Nationally, prices in July fell by 0.5% on a seasonally adjusted basis following a 1.2% decline in June, according to figures this week from the Federal Housing Finance Agency. The S&P/Case-Shiller home-price index issues its report on July prices next week.

Consequently, sellers face a difficult decision: get off the market or cut the price. Sonja Brisson decided to get out. After listing her home for three months, she began interviewing prospective renters on Tuesday. Ms. Brisson, who is moving to live with her fiancé, will lose money renting her Seattle town home, but said it was better than competing with distressed sales going for 30% less than what she paid for her property.

Renting the home is "just a total crapshoot," she said. "Nobody saw this coming, and nobody can see the end of it."

Weak demand in the housing market comes amid other signs that the economy is improving, but at a painfully slow pace. An index of leading economic indicators, which aims to help predict where the economy is headed, rose 0.3% in August after increasing 0.1% in July, the Conference Board said Thursday.

Much of the lingering weakness in demand is linked to sluggish improvement in the job market. Some 465,000 people filed new claims for jobless benefits last week, up 12,000 from the week before, the Labor Department said Thursday.

Without jobs, families are still relying on tactics they employed during the recession—such as households doubling up—to make ends meet. That's pulling down demand for housing and, in turn, prices and construction.

"As those jobs get created, people who have been doubling up will start moving out of those homes and demand will pick up," said Patrick Newport, an IHS Global Insight economist. "As that happens—it's going to happen very slowly—the glut will start coming down."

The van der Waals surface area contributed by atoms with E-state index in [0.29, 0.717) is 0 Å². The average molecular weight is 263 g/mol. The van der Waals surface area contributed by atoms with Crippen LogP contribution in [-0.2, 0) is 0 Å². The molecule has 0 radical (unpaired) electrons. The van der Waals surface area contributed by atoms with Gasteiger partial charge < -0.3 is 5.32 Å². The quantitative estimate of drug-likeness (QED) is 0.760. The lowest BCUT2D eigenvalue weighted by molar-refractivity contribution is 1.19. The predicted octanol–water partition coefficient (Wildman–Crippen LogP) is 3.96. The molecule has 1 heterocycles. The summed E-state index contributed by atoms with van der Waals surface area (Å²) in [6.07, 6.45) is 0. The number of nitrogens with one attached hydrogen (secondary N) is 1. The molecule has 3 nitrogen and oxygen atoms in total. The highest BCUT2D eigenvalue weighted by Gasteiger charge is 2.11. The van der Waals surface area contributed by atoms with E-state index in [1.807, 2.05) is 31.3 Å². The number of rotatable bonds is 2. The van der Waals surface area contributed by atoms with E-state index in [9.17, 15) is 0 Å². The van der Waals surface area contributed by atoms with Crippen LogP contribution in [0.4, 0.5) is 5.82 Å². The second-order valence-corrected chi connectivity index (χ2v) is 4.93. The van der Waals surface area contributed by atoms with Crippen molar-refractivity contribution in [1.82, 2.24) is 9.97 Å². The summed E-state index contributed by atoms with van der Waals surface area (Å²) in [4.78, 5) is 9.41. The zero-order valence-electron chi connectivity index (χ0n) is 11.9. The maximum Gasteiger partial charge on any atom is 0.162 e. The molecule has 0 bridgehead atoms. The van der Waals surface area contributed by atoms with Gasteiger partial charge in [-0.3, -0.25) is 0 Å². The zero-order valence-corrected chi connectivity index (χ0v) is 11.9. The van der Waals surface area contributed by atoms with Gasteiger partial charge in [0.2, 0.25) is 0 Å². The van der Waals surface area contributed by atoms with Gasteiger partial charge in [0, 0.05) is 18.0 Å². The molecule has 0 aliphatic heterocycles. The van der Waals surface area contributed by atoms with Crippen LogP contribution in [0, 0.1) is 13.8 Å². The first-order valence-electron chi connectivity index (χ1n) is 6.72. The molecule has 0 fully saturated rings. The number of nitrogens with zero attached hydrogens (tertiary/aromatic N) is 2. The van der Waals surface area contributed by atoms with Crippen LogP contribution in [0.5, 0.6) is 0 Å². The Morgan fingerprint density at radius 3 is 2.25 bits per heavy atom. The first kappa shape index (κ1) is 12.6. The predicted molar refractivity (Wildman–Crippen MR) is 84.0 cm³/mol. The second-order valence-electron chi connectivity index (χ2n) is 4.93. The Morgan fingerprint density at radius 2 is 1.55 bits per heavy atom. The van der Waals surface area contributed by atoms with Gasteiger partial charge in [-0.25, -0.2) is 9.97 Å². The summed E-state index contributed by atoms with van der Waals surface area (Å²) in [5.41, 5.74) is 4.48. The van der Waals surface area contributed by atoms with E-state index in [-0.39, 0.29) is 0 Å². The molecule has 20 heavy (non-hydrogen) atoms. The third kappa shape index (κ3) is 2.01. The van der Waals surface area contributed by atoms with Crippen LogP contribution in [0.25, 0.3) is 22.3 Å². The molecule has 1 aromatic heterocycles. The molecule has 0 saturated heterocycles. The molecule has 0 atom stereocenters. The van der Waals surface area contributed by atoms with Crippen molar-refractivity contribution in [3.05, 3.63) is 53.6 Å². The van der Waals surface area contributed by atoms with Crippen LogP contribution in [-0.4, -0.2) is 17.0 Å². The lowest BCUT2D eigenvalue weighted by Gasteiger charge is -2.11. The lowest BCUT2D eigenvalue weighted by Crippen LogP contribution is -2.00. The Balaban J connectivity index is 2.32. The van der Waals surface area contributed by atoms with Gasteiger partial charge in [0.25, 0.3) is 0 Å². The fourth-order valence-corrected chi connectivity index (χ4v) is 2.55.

The weak economy is just one reason why buyer psychology remains depressed. The housing market also faces a "shadow inventory" of four to five million potential foreclosures that have not yet come to market but could put pressure on prices if they do.

"Why do you rush out today to buy something when you think there are going to be millions more for sale soon," said Michael Feder, chief executive of real-estate data firm Radar Logic Inc. The question, he said, is "how much lower do prices have to go to attract the buyers?"

Even investors, who have been active over the past year buying homes at what they believed were big discounts, are pulling back. "They think everything will be cheaper next year," said Mr. Burns.

As prices fall, more sellers could find themselves in Patrick Minton's shoes. He's already dropped the price on his Seattle home to $400,000, which is less than what he owes. He'll already have to pay transaction costs out of pocket.

The home hasn't received any offers, and he isn't willing to cut the price any more unless his bank agrees to a short sale. Mr. Minton, a 42-year-old software developer, listed his home in July after getting divorced and said he'd stay if the bank would let him refinance at current rates. "It's not the bank's fault that the house isn't worth what I paid for it, but unforeseen things have forced me into this position," he said.

While 11 million borrowers are underwater, or owe more than their homes are worth, another 2.5 million will join them if prices decline just another 5%, according to CoreLogic Inc., a real-estate analytics firm.

"They're between a rock and a hard place," said Glenn Kelman, chief executive of Redfin Corp., a real-estate brokerage that operates in nine states. "They'd capitulate if the bank would let them."

That is suffocating the market because those sellers are also would-be buyers. "Right now, we have investors and first-timers in control of the market, and until that changes, we will never be on the mend," said Mark Hanson, an independent housing analyst in Menlo Park, Calif.